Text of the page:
Beer and sports with a hint of “nerd” and a dash of “fist-pumping,” “brogrammers” (“bros” + programmers) are the latest version of Revenge of the Nerds, if the nerds actually were jocks or vice versa, at some point. For example, Snapchat founder Evan Spiegel is an illustration of who brogrammers are.
(Photo: Snapchat CEO Evan Spiegel. AP Photo/Jae C. Hong, File)
See also: Why should you focus on millennials?
3. The underemployed
You might have read their résumés at one point or another. Some might have even applied for an entry-level position, even though their education and/or experience would place them at a higher level or higher earning position. But they’re desperate and need to pay off their student loans or just want to have a job to become more financially independent from their parents. The article chose Hannah Horvath, the character from HBO’s “Girls” played by Lena Dunham, as the illustration of this type of millennial.
These millennials might also still have roommates to be able to afford rent in the most desirable cities for young people.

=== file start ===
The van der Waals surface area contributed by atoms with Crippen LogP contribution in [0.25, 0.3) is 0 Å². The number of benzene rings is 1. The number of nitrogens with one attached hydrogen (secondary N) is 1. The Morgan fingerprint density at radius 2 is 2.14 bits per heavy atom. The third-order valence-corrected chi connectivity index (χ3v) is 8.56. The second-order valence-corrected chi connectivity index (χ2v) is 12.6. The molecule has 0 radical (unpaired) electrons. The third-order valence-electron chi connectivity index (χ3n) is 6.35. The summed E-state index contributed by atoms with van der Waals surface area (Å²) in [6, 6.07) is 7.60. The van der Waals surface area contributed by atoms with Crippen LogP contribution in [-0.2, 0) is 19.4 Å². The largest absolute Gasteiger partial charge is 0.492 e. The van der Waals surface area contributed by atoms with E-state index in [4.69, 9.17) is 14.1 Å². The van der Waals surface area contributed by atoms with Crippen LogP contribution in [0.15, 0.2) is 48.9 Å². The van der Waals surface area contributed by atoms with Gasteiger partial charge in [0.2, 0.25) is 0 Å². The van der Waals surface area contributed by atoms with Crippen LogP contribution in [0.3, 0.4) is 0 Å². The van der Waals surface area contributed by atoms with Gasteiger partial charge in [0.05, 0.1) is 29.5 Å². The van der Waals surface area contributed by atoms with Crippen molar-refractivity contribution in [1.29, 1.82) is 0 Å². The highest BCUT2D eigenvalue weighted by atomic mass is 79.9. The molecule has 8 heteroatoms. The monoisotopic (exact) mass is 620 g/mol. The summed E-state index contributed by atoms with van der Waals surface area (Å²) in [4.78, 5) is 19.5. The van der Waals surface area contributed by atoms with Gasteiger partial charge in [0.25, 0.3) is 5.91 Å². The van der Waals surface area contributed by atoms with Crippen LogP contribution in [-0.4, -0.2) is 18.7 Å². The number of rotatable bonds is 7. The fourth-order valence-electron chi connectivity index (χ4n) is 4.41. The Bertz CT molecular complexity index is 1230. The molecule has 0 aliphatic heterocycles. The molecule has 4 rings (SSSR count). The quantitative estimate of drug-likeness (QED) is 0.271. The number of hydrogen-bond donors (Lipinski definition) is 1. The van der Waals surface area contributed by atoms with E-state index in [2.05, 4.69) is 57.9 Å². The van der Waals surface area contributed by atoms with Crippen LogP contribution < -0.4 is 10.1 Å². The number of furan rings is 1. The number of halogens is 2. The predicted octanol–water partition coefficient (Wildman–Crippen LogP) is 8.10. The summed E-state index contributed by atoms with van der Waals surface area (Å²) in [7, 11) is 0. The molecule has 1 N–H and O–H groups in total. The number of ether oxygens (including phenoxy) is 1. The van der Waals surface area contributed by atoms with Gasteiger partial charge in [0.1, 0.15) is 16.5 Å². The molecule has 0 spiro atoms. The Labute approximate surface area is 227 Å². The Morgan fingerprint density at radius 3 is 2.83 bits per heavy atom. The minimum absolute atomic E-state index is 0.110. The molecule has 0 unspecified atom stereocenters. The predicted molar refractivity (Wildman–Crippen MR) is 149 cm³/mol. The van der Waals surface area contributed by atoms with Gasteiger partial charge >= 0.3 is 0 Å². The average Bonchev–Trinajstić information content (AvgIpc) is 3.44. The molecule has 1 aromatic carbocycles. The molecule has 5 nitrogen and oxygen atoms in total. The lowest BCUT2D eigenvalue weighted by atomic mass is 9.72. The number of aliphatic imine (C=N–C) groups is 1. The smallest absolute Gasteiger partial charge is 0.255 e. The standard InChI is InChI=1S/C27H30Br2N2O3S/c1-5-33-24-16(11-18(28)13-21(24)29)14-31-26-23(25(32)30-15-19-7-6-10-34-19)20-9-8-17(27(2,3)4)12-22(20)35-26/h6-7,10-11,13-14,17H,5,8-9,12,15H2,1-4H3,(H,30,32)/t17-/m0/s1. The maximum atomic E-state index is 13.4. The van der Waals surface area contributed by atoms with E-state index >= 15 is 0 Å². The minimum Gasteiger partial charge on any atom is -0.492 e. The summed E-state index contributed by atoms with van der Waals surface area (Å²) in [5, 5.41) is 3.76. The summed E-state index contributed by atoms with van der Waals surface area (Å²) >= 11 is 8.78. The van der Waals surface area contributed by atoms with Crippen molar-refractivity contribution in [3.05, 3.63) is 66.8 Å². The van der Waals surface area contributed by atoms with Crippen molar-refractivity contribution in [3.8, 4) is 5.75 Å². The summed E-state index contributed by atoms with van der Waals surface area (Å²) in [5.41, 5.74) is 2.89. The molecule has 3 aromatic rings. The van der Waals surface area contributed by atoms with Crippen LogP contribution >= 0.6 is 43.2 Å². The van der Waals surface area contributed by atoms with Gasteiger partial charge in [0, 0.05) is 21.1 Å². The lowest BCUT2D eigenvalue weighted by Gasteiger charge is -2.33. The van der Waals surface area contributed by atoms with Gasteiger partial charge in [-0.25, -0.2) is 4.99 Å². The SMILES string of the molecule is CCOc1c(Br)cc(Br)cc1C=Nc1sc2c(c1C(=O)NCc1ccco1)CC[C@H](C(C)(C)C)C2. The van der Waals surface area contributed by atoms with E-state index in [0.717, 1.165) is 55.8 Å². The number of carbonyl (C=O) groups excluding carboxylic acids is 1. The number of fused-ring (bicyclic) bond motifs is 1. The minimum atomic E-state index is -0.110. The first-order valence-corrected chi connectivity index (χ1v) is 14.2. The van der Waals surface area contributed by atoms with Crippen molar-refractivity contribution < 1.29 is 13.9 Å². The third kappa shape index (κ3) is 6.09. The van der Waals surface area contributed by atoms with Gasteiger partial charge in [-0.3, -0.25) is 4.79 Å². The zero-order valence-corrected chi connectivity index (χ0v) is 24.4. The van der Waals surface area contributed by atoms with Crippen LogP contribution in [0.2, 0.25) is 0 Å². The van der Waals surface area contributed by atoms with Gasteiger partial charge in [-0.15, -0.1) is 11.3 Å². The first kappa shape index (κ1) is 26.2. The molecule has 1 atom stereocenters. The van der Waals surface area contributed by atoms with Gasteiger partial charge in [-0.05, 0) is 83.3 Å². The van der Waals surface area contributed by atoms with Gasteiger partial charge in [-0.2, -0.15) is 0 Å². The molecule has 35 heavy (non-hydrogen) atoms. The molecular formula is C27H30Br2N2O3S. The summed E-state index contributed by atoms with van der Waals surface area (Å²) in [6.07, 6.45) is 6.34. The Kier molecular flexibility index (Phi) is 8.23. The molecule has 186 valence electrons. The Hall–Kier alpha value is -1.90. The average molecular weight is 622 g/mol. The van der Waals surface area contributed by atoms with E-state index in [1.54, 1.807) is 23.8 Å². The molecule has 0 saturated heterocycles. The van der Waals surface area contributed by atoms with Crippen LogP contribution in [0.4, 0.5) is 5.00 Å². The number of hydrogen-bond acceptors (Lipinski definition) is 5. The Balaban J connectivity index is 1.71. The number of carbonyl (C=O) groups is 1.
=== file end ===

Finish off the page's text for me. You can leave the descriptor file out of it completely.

(Photo: Lena Dunham from HBO’s “GIRLS.” Dan Steinberg/Invision for the Television Academy/AP Images)
4. The shut-out
If educated millennials are having a hard time finding their way in this economic market, the “shut-outs” are worse off. These are unemployed millennials with impractical degrees or no college education. For example, from TV’s “New Girl,” Nick Miller is a law school dropout, who is stuck in limbo. According to the article, many can’t afford college and it would take them 10 to 15 years to recover the lost ground, “and that’s if they started today. Each month of unemployment creates a wider gap in their resume, and many economists fear they have the makings of a permanent underclass,” the article states.